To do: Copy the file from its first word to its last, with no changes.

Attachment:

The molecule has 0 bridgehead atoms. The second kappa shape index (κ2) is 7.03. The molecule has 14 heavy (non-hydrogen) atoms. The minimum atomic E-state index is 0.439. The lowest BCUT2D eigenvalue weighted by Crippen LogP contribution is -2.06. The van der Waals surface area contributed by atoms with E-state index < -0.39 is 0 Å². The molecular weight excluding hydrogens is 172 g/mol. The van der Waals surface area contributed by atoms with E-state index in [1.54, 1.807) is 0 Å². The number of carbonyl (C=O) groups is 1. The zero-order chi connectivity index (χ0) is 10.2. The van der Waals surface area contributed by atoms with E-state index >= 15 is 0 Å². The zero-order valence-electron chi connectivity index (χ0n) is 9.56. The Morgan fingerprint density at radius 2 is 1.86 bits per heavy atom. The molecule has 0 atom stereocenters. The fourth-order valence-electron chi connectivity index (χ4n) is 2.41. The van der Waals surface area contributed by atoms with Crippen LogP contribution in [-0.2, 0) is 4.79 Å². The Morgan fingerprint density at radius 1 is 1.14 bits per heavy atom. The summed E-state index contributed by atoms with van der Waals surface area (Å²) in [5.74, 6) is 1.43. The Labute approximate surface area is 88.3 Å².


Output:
The molecule has 0 bridgehead atoms. The second kappa shape index (κ2) is 7.03. The molecule has 14 heavy (non-hydrogen) atoms. The minimum atomic E-state index is 0.439. The lowest BCUT2D eigenvalue weighted by Crippen LogP contribution is -2.06. The van der Waals surface area contributed by atoms with E-state index < -0.39 is 0 Å². The molecular weight excluding hydrogens is 172 g/mol. The van der Waals surface area contributed by atoms with E-state index in [1.54, 1.807) is 0 Å². The number of carbonyl (C=O) groups is 1. The zero-order chi connectivity index (χ0) is 10.2. The van der Waals surface area contributed by atoms with E-state index >= 15 is 0 Å². The zero-order valence-electron chi connectivity index (χ0n) is 9.56. The Morgan fingerprint density at radius 2 is 1.86 bits per heavy atom. The molecule has 0 atom stereocenters. The fourth-order valence-electron chi connectivity index (χ4n) is 2.41. The van der Waals surface area contributed by atoms with Crippen LogP contribution in [-0.2, 0) is 4.79 Å². The Morgan fingerprint density at radius 1 is 1.14 bits per heavy atom. The summed E-state index contributed by atoms with van der Waals surface area (Å²) in [5.74, 6) is 1.43. The Labute approximate surface area is 88.3 Å².